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PHRs for the Disadvantaged

by John Moore | August 27, 2008

When those in the industry talk of PHRs and adoption by consumers, virtually all of the focus is on two categories of users who dominate PHR use today, consumers with chronic care needs and a family’s chief medical officer, the woman of the house. Both groups of users are by and large from the middle class.

While all of the focus is there, I am beginning to see some PHR roll-outs for a new class of PHR consumers that I’ll refer to as the “disadvantaged”. When speaking of the disadvantaged I am referring to those that are low wage earners, have irregular access to healthcare, relying predominantly on clinics and emergency rooms for care, and often do not have insurance. These users may also have limited access to computers and the Internet, but most will likely have a cell phone.

In early August, I had a post on a sponsored PHR program in California for migrant workers based on the successful MiVIA platform from FollowMe. (Nice to see a government agency put money on the table for a viable pilot program – why the feds can’t do this is a mystery to me. Then again, maybe all those tax dollars are going to support another failing RHIO as part of an ill-conceived NHIN.)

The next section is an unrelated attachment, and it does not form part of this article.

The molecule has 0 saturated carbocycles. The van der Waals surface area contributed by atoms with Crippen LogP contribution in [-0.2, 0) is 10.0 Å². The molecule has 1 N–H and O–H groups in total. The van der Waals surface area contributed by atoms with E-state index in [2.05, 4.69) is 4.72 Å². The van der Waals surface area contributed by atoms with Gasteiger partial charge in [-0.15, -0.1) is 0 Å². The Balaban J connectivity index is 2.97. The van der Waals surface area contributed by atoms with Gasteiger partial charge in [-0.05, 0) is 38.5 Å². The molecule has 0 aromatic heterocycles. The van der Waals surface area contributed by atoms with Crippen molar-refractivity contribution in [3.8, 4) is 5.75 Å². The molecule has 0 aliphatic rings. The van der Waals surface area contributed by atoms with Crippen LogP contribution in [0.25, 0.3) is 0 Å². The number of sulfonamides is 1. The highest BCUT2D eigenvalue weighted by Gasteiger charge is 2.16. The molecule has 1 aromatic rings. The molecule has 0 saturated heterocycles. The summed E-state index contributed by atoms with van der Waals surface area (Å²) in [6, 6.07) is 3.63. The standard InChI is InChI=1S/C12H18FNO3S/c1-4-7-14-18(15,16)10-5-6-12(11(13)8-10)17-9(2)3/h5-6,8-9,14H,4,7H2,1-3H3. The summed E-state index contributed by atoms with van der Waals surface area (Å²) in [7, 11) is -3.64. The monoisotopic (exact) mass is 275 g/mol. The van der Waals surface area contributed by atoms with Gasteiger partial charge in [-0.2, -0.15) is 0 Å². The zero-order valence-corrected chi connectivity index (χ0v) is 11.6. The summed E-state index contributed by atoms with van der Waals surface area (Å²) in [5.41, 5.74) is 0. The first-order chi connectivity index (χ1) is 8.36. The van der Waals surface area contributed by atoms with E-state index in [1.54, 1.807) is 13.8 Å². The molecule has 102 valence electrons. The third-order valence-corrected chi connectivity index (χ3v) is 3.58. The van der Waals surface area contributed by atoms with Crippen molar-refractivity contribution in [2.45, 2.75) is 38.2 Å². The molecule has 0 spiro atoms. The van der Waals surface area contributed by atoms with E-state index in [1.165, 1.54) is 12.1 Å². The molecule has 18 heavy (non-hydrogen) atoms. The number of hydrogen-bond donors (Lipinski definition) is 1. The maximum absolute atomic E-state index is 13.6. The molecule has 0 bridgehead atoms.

Late last week I was speaking to another PHR vendor who has more on their plate then they ever imagined. This vendor was quite proud of a recent win at a well-known University. The University intends to use the PHR as part of a broader diabetes education and compliance program for inner city residents. The goal is to tie local outreach and education efforts with tools (a PHR account) that the consumer can use to help manage their diabetes.

Today, there is extremely little in the market to educate consumers on the value of a PHR. Most simply stumble upon a PHR or are referred to one by a friend, family member, associate or maybe their physician. Such outreach efforts at the lower economic strata of our economy may provide extremely valuable feedback and lessons on what is needed for a broader educational campaign to motivate consumers to take a proactive roll in managing their health.

Stay up to the minute.

“As biometric data becomes cheaper and easier to collect through smart sensors, devices, and mobile apps, expect to see more innovations in consumer health.”

-Alicia Vergaras